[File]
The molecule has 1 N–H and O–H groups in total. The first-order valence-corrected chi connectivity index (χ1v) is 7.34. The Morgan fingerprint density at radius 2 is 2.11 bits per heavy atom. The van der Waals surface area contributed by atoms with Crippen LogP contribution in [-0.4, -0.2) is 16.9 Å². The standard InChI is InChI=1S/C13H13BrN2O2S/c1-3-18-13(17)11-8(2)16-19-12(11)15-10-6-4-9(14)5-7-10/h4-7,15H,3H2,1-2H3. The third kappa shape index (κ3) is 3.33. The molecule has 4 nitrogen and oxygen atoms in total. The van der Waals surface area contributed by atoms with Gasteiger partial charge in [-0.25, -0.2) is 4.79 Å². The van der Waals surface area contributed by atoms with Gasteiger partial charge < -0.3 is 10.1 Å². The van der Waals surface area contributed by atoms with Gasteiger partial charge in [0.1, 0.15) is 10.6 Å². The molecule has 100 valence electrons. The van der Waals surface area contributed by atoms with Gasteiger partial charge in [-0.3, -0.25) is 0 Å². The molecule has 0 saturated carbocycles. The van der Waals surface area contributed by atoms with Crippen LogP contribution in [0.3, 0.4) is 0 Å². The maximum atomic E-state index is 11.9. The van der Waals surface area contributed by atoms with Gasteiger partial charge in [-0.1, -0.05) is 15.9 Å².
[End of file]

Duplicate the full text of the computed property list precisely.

The molecule has 1 N–H and O–H groups in total. The first-order valence-corrected chi connectivity index (χ1v) is 7.34. The Morgan fingerprint density at radius 2 is 2.11 bits per heavy atom. The van der Waals surface area contributed by atoms with Crippen LogP contribution in [-0.4, -0.2) is 16.9 Å². The standard InChI is InChI=1S/C13H13BrN2O2S/c1-3-18-13(17)11-8(2)16-19-12(11)15-10-6-4-9(14)5-7-10/h4-7,15H,3H2,1-2H3. The third kappa shape index (κ3) is 3.33. The molecule has 4 nitrogen and oxygen atoms in total. The van der Waals surface area contributed by atoms with Gasteiger partial charge in [-0.25, -0.2) is 4.79 Å². The van der Waals surface area contributed by atoms with Gasteiger partial charge < -0.3 is 10.1 Å². The van der Waals surface area contributed by atoms with Gasteiger partial charge in [0.1, 0.15) is 10.6 Å². The molecule has 100 valence electrons. The van der Waals surface area contributed by atoms with Gasteiger partial charge in [-0.3, -0.25) is 0 Å². The molecule has 0 saturated carbocycles. The van der Waals surface area contributed by atoms with Crippen LogP contribution in [0.3, 0.4) is 0 Å². The maximum atomic E-state index is 11.9. The van der Waals surface area contributed by atoms with Gasteiger partial charge in [-0.1, -0.05) is 15.9 Å².